Thursday, July 14, 2011

Blessed Kateri



At prayer this morning I was wondering if the Jesuits had welcoming Masses for the Native Americans?
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Answering my own question first - baptism and confirmation is the traditional form of welcome to converts - although today RCIA - the Rite of Christian Initiation has become the formal process of welcome.   That said, when Blessed KateriTekakwitha entered the Church, like all sincere converts, she entered to gain Christ.  In the process, she was pretty much rejected by her own people, 'she endured the hostility of her tribe'.  In her embrace of the Catholic faith, Kateri renounced her very self, her former way of life and adhered to Christ alone in love, despite great 'opposition and hardship'.  Layered upon such sacrifice and renunciation, she embraced an even greater penitential life, while devoting herself in service to the aged and infirm - her spirit nourished by Jesus and him crucified, truly present in the Blessed Sacrament.
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The Christian life calls us to conversion.  John of the Cross expresses it so eloquently, "Oh if only souls understood the renunciation our Lord wishes of us, this negation must be similar to a complete temporal, natural and spiritual death - that is in reference to the esteem of the will which is the source of all denial."
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Blessed Kateri may be a good example for men and women leaving the gay lifestyle.  For many they endure the opposition of gay friends and coworkers who do not accept the teaching of the Church.  Despite the hardship, the mockery, these people renounce their former way of life to live according to the Gospel, regardless of the hostility of their former acquaintances, family and friends. 
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Whatever gains they had, they consider as so much loss because of Christ.  More than that, like Blessed Kateri, they consider everything as loss because of the supreme good of knowing Jesus Christ.  For His sake they have accepted the loss of all things and consider them as so much rubbish - in order that they may gain Christ and be found in Him. (see Philippians 3: 7-10)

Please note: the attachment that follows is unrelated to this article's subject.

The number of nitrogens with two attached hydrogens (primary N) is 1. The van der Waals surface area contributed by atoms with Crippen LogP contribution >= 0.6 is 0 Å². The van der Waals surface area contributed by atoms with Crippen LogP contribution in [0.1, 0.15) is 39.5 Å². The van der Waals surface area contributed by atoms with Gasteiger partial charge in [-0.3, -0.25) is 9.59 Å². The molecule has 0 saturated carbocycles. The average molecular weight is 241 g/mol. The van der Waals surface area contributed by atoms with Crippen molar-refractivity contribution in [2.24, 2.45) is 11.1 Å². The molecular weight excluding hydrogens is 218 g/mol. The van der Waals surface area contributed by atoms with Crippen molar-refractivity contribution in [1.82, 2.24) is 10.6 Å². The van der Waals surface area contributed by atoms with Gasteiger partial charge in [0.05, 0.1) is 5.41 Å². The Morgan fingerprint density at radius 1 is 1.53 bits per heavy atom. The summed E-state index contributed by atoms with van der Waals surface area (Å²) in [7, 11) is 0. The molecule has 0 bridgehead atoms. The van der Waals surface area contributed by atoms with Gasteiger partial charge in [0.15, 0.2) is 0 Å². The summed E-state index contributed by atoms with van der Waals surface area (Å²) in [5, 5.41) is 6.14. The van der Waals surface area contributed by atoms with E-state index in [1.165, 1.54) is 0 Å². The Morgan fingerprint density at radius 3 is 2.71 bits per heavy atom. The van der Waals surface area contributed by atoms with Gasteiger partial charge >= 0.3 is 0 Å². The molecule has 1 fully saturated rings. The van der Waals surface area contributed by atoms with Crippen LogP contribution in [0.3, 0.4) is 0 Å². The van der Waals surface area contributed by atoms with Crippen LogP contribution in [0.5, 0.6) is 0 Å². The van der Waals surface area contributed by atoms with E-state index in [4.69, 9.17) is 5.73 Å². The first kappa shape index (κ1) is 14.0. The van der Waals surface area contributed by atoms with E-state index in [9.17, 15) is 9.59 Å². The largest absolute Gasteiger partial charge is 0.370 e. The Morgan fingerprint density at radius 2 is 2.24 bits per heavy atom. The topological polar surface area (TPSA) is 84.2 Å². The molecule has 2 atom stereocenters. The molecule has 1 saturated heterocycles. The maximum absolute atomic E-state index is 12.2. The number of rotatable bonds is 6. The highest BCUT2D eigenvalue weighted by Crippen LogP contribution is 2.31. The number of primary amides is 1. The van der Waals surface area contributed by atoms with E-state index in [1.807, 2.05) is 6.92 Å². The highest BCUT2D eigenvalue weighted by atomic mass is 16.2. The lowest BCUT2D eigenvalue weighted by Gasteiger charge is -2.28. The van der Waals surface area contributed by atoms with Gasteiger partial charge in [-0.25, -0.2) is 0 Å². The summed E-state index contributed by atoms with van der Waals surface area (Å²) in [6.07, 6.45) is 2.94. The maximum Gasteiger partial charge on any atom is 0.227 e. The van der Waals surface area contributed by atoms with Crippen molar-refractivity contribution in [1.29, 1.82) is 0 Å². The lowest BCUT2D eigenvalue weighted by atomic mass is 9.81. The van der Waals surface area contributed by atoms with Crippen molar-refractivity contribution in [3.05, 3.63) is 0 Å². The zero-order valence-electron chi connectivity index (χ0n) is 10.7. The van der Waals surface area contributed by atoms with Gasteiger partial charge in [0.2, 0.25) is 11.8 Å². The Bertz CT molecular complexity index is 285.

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Through the intercession of Blessed Kateri, let us pray:

For those who are fearful of conversion because of its price:
- grant them the courage to choose you regardless of the price.
Lord hear our prayer. (Magnificat)
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Art: Los Angeles Cathedral tapestry depicting Bl. Kateri.

6 comments:

  1. I guess that depends on what you mean by a "mass of welcome." The Jesuits asked for and received permission to say the Mass in the native languages- an exception that was rarely granted to missionaries. Fwiw.

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  2. Austringer12:28 PM

    Marvelous, marvelous post. I'm going to print this out and have it with me.

    Terry, have you ever thought of writing a book?

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  3. Ditto, Terry.
    This is a keeper.

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  4. One bio of Blessed Kateri I read said that she was severely disfigured by smallpox she contracted as a child...her parents both died of the disease and she was adopted by an uncle..part of her rejection by her tribe may be in part that potential suitors rejected her because of her disfigurement..and an unmarried young woman is a financial liability to her family. So unable to get married she turned to the church for family, love and support.

    When I was in Saudi I was told by several local guys that "unattractive" young women were encouraged to become nuns, rather than face continuous rejection ( and potentially VERY EXPENSIVE dowry)..extreme financial burden on the girl's family..

    Just my thoughts...

    Sara

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  5. Austringer10:31 PM

    "So unable to get married she turned to the church for family, love and support".

    Ahh....so it was all a kind of self-help therapy, and not about the love of Christ?

    Sounds like a secular explanation to me -- you know, religion is for people who "need" it (secularists cannot understand loving Christ, so saints need some other explanation).

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  6. Catholic converts--and Kateri was a convert from paganism-- are led to the Church by many paths and for many reasons...most do not go to bed at night not Catholic (or not even Christian) and wake up the next morning Catholic.

    My own journey "crossing the Tiber" was almost 15 years...and I am no where near being a saint..and at least in the US you couldn't become Catholic (as an adult, full communion) instantly even if you wanted to....there's this almost year-long process called RCIA...

    Blessed Kateri--pray for us, and thank you for your example of your life and the crosses--physically and emotionally-- you bore..

    Sara

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